I just ran into this.
js->clj works perfectly in a Node environment.
It doesn't work in a Firefox add-on, where an object is created in the add-on code and processed by cljs code loaded through `require`.
This cost me quite a bit of debugging time, because of course it works fine when you test it inside the same source file, and works fine in Node, which is a much simpler JS environment.
JS engine documentation makes it very clear that you should not do comparisons against prototypes, because it's nonsensical:
The naïve workaround with the current implementation — to convert a JS object to a cljs object in the calling context – is difficult, because of course the calling context is pure JS (so it doesn't even have a js->clj function!), and if it did, it would be a different cljs, and the same problem would occur elsewhere when handling that cljs object.
Using `(js->clj (.parse js/JSON (.stringify js/JSON o)))` is an expensive alternative, and doesn't work for rich objects (including JS's own Date type).
So much as it's tempting to say "too hard, wontfix", this makes building a non-trivial library in ClojureScript very inconvenient indeed.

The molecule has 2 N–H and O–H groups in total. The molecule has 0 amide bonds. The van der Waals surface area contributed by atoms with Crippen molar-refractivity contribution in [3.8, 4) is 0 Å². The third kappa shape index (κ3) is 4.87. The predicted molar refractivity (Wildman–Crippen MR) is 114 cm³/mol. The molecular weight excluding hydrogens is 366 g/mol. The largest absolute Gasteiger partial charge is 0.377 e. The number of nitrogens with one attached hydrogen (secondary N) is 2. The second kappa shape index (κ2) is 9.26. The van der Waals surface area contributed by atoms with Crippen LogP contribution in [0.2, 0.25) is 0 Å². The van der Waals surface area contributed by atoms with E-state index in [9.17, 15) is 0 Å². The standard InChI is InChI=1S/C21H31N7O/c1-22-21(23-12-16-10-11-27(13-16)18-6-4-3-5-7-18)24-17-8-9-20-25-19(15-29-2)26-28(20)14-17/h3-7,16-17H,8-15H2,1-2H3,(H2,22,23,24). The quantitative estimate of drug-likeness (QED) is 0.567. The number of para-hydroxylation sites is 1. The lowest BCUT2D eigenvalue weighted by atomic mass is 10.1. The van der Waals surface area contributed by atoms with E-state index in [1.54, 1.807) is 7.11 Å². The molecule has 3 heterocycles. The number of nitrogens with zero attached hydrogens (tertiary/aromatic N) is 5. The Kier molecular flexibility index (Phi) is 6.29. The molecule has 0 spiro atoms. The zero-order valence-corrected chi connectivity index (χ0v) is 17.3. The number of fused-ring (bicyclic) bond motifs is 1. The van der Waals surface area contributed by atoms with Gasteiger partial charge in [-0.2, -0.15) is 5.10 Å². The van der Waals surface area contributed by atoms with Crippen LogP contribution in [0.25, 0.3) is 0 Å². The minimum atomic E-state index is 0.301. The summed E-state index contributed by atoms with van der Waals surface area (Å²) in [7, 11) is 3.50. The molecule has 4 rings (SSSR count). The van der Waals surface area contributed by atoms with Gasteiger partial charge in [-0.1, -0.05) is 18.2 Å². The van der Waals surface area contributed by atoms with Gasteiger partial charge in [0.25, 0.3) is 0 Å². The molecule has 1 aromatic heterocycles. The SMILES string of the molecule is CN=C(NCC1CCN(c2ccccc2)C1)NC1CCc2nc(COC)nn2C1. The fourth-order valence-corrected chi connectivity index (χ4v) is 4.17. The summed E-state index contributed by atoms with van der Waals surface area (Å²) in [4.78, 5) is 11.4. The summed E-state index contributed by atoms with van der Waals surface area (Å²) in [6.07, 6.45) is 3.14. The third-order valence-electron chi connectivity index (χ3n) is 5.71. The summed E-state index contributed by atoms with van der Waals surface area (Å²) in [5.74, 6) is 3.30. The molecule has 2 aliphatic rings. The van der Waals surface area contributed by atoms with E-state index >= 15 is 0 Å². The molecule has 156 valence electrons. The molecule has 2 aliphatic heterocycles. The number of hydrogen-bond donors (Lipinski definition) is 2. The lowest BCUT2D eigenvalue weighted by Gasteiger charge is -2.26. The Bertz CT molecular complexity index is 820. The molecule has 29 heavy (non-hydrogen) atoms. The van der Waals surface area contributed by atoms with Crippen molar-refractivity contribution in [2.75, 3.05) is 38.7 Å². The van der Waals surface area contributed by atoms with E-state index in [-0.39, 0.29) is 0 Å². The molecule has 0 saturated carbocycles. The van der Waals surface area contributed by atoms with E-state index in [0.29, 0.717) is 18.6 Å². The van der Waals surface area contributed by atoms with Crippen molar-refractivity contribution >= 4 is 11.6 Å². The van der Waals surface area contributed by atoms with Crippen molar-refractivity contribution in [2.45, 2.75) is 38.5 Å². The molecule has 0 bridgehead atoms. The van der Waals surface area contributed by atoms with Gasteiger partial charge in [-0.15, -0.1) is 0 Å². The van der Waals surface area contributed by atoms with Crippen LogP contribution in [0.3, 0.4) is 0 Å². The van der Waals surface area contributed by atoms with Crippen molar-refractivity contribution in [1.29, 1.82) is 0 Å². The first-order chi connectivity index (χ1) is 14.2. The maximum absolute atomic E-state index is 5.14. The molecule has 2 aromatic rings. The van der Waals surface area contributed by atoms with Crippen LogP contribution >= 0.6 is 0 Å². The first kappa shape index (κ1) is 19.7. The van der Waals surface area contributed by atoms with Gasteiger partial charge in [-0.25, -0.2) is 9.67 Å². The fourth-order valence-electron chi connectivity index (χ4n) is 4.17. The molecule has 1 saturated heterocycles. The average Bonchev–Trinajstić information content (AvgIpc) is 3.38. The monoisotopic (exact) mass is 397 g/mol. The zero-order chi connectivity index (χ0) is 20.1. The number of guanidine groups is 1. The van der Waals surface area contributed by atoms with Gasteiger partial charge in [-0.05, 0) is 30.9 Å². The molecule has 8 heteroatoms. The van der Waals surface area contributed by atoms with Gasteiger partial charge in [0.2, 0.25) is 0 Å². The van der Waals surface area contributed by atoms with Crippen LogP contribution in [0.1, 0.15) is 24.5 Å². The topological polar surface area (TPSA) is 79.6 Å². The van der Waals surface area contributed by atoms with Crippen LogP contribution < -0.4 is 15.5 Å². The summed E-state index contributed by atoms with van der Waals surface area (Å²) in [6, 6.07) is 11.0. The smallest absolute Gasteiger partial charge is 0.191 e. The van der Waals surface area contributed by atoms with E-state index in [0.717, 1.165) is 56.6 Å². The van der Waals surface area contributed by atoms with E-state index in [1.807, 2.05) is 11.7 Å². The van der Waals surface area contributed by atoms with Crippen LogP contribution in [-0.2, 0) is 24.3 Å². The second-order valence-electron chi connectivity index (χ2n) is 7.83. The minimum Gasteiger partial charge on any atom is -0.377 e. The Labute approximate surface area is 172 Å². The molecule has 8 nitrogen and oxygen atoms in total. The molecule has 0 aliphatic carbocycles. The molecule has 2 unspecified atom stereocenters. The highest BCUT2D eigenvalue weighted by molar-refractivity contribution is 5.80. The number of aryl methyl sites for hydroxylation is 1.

- Provide a js->clj function that assumes that the input is a JS type, and converts it through sane JS-appropriate logic. E.g., it calls Array.isArray(o) to determine whether the input is an array. Object is the final fallback.
- Adjust the existing js->clj function that inverts its test: checking whether the input is a ClojureScript type first (because of course they're all objects), and otherwise falling through correct JS type determination code.
For the moment I am going to write the former myself, because I don't have any more time to waste.